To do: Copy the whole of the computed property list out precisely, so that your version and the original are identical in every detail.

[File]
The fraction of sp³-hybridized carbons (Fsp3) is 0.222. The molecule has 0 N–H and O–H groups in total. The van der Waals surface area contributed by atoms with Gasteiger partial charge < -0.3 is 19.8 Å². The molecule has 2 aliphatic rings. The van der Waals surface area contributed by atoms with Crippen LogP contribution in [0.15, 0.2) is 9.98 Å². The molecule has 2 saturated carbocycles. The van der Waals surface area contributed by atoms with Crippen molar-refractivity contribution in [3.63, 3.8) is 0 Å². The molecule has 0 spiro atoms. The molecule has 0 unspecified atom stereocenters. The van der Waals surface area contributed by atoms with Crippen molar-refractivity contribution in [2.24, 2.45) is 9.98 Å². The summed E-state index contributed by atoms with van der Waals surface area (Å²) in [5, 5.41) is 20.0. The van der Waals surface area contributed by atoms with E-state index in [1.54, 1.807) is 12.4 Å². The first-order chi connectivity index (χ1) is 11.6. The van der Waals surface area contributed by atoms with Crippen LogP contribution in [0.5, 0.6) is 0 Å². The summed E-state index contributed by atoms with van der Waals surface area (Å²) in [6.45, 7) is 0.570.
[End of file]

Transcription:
The fraction of sp³-hybridized carbons (Fsp3) is 0.222. The molecule has 0 N–H and O–H groups in total. The van der Waals surface area contributed by atoms with Gasteiger partial charge < -0.3 is 19.8 Å². The molecule has 2 aliphatic rings. The van der Waals surface area contributed by atoms with Crippen LogP contribution in [0.15, 0.2) is 9.98 Å². The molecule has 2 saturated carbocycles. The van der Waals surface area contributed by atoms with Crippen molar-refractivity contribution in [3.63, 3.8) is 0 Å². The molecule has 0 spiro atoms. The molecule has 0 unspecified atom stereocenters. The van der Waals surface area contributed by atoms with Crippen molar-refractivity contribution in [2.24, 2.45) is 9.98 Å². The summed E-state index contributed by atoms with van der Waals surface area (Å²) in [5, 5.41) is 20.0. The van der Waals surface area contributed by atoms with E-state index in [1.54, 1.807) is 12.4 Å². The first-order chi connectivity index (χ1) is 11.6. The van der Waals surface area contributed by atoms with Crippen LogP contribution in [0.5, 0.6) is 0 Å². The summed E-state index contributed by atoms with van der Waals surface area (Å²) in [6.45, 7) is 0.570.